Subscribe NowJoin thousands of other Vintage Value readers today!

No More Recessions Ever Again?

This article was originally published on UPFINA.

The post No More Recessions Ever Again? appeared first on UPFINA – Pursuit of Truth in Finance & Economics.

Now that the recession scare is over, the chatter on Wall Street is about how there might not be a business cycle any longer. Specifically, Twitter user Teddy Vallee quoted JP Morgan stating, “The reality is that maybe the word ‘cycle’ is no longer even relevant, given that we have so much unconventional central-bank involvement.” It’s amazing how quickly the narrative shifted from expecting a recession in the near future to not expecting one ever again.

There is a tendency to extrapolate previous events onto the future and exaggerate claims to make the news and sound intellectual. However, we can’t keep up with the noise of such vacillating opinions. It’s predictable that some would say the business cycle is over because this is about to be the longest one since the 1800s. However, that doesn’t make it true.

A long expansion shouldn’t change your viewpoint of
expansions because there is no defined length of time recessions and expansions
must last. This isn’t the longest expansion in world history. It’s simply about
to be the longest one for America in modern times. We know the business cycle
and recessions still exist because there have been economic slowdowns in this
expansion. During these slowdowns, there hasn’t been a negative catalyst to
knock the economy into a recession.

We could see how someone would say there will never be a recession again if the expansion was uniformly strong. However, the U.S. economy is in its 3rd slowdown of this cycle. As you can see from the newspaper image below, the concept of the boom bust cycle potentially ending isn’t new.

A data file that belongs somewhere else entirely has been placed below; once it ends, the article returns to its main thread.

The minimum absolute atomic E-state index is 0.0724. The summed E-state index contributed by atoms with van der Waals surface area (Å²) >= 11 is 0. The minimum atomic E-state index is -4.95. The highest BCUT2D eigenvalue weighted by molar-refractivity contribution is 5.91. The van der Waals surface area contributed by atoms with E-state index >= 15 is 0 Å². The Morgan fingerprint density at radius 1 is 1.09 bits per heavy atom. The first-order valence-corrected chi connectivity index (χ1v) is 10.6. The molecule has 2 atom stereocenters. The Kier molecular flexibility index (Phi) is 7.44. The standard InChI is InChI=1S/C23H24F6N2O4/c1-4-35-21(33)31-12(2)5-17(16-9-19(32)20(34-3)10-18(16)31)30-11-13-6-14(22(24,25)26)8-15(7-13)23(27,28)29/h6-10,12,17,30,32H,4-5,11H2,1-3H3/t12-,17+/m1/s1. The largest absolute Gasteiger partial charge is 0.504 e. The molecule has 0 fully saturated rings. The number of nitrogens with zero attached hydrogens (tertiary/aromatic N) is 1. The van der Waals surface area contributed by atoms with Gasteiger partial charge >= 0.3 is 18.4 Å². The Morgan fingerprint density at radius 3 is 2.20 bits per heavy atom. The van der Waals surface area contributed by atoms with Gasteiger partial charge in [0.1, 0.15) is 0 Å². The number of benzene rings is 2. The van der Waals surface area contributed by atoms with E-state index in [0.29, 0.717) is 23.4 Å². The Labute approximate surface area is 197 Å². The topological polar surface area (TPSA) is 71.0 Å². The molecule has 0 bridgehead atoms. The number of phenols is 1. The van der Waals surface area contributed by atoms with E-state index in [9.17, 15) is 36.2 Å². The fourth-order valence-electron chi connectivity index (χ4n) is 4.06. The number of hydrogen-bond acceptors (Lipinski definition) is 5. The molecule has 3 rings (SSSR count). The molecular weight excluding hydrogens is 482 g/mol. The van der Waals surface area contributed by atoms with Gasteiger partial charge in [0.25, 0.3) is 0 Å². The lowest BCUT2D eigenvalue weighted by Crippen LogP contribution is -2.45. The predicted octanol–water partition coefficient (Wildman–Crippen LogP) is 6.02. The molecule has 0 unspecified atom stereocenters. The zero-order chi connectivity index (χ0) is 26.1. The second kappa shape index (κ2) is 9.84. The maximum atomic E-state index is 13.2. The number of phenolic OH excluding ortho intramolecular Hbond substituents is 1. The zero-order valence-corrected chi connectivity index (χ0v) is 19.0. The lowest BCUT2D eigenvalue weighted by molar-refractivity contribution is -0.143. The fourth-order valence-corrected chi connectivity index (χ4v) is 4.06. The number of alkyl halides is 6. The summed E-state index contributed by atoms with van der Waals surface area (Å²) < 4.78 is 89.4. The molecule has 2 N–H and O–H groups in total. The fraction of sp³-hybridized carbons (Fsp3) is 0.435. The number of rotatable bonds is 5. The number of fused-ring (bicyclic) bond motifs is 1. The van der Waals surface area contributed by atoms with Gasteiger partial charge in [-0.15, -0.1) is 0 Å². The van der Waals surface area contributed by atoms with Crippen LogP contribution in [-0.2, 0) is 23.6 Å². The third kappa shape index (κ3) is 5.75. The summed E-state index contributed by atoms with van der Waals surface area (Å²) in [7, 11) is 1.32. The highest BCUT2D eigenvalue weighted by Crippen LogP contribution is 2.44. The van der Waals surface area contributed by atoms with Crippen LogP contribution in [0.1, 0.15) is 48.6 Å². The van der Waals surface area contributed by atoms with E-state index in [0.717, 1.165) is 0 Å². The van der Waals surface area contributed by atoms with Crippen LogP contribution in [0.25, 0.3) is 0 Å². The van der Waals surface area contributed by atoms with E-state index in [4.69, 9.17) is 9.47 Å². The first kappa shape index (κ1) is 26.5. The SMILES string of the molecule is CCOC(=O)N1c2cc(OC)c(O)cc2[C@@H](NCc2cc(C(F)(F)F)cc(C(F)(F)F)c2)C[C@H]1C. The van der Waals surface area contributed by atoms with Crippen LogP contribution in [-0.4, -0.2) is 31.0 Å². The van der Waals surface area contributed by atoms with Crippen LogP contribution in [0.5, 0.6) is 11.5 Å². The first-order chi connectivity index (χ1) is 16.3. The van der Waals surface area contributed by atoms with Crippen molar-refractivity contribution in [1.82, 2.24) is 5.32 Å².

In 1956, a Harvard economist stated, “The economy is outgrowing the business cycle.” The next recession started in the summer of 1957. This economist didn’t need to wait long to be wrong. That doesn’t mean there will be a recession next year. It just means the business cycle still exists.

Fund Managers Buy Equities & Lower Their Cash
Position

If you don’t manage money, you might not be familiar with
the pressures fund managers face. Fund managers almost always need to invest in
something and can’t underperform for long. They face career risk if they take a
big stance against the market and are proven wrong. Being a fund manager can
hurt performance because investments don’t play out on a consistent predictable
time table.

It’s good in the sense that managers need to question their thesis, which means they must respect the market. Some individual investors underperform because they don’t question themselves because they can’t get fired from managing their own money. Sometimes when investors are wrong, they seek out evidence to support their failed thesis, putting them in a bigger intellectual hole and causing them to underperform because they don’t correct their initial mistake.

Fund managers were caught being skeptical of this rally in March according the Bank of America survey. As the chart below shows, fund mangers stepped up their equity exposure and lowered their cash stake because they needed to chase the market. This is bad news for investors that are bullish because there are less bearish investors that can invest into the market (convert to bullish) to provide fuel for a rally.